It was handed to the community by author Mark Twain more than a hundred years ago. Now that community is fighting to keep it open. A group of protesters became a figurehead for the host of anti-library closure campaigns across the country yesterday as they barricaded the doors and stopped its shelves being stripped of books.
In the second of three Christmas specials, Daniel Hahn picks his books for those aged seven to 12, while our reviewers for adults choose their favourites
What if God were a teenage boy?
The 'British Chekhov' leads audiences on a not-so-merry dance
On the 30th anniversary of its publication, the popular wartime tale Goodnight Mister Tom is to hit the stage. Arifa Akbar celebrates the rebirth of a children's classic
The British show whose American version was described as 'legal kiddie porn', makes a muted return – and film star Dakota Blue Richards doesn't help
The wizard has cast a spell on British film. But he vanishes soon
A project that brings authors into inner-city schools, inspired by the novelist Dave Eggers, is empowering young people – and writers themselves – in ways they never expected.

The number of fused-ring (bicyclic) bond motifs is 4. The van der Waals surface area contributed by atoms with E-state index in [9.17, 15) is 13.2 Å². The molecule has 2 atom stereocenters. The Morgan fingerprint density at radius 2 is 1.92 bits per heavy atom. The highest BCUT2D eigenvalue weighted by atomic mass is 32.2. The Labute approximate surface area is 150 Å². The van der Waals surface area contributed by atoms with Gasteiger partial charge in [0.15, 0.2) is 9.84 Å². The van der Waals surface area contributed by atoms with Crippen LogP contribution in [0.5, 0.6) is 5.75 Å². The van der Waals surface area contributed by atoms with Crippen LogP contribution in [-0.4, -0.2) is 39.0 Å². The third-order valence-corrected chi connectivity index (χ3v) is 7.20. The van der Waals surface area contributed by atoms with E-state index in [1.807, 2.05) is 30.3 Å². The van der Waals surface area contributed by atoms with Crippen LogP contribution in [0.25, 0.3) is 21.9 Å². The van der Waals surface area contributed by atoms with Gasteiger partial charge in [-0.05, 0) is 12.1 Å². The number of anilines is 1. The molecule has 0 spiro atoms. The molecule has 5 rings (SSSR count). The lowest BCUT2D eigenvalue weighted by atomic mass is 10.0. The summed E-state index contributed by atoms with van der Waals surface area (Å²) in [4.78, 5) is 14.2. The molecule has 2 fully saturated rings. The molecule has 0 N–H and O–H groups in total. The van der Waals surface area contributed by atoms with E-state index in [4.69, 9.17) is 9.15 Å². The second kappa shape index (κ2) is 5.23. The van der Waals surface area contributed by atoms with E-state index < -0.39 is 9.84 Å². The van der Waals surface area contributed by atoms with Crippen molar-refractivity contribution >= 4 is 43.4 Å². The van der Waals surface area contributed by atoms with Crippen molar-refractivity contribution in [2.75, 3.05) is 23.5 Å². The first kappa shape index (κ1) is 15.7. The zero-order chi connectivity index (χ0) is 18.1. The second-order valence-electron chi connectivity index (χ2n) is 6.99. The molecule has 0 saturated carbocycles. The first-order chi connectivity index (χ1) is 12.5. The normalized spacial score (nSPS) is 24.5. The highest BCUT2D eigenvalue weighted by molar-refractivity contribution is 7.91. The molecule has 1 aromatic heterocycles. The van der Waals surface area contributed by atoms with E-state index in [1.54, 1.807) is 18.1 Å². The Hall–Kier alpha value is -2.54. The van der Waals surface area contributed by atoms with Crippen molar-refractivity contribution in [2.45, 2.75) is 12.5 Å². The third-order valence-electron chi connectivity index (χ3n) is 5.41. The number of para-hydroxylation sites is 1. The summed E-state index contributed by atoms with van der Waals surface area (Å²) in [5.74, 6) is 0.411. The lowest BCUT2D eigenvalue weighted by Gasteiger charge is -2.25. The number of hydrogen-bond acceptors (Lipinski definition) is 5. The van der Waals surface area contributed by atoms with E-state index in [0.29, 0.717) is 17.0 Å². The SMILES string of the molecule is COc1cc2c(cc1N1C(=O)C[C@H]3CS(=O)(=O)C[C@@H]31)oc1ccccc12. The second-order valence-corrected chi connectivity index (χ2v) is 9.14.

More than 100 leading figures from the literary world will take up residence next month amid the majestic surroundings of Blenheim Palace for The Independent Woodstock Literary Festival 2010.
Philip Pullman, the children's author, has accused the Labour government of using the murders of two Soham schoolgirls in 2002 as a "scare story" to persuade the public that it was necessary to create a database of adults who work with minors.
As pupils do some last-minute swotting up ahead of their English GCSE exams, former teacher Susan Elkin examines the changing nature of the syllabus
Philip Pullman's new novel is the latest creation to court controversy over its depiction of Jesus. Paul Taylor looks at how the artists, from Martin Scorsese to Rufus Wainwright via Monty Python, deal with the subject
Nationwide outrage kills off scheme that could have criminalised millions of innocent helpers
Santa may be the big draw in this vast wilderness, but there is culture, wildlife and a magnificent light show to enjoy too, says Harriet OiBrien
An epiphany at the Royal Shakespeare Company led the award-winning actress first to misbehaviour, and then stardom
A Roald Dahl tale in the hands of Wes Anderson proves to be a typically idiosyncratic experience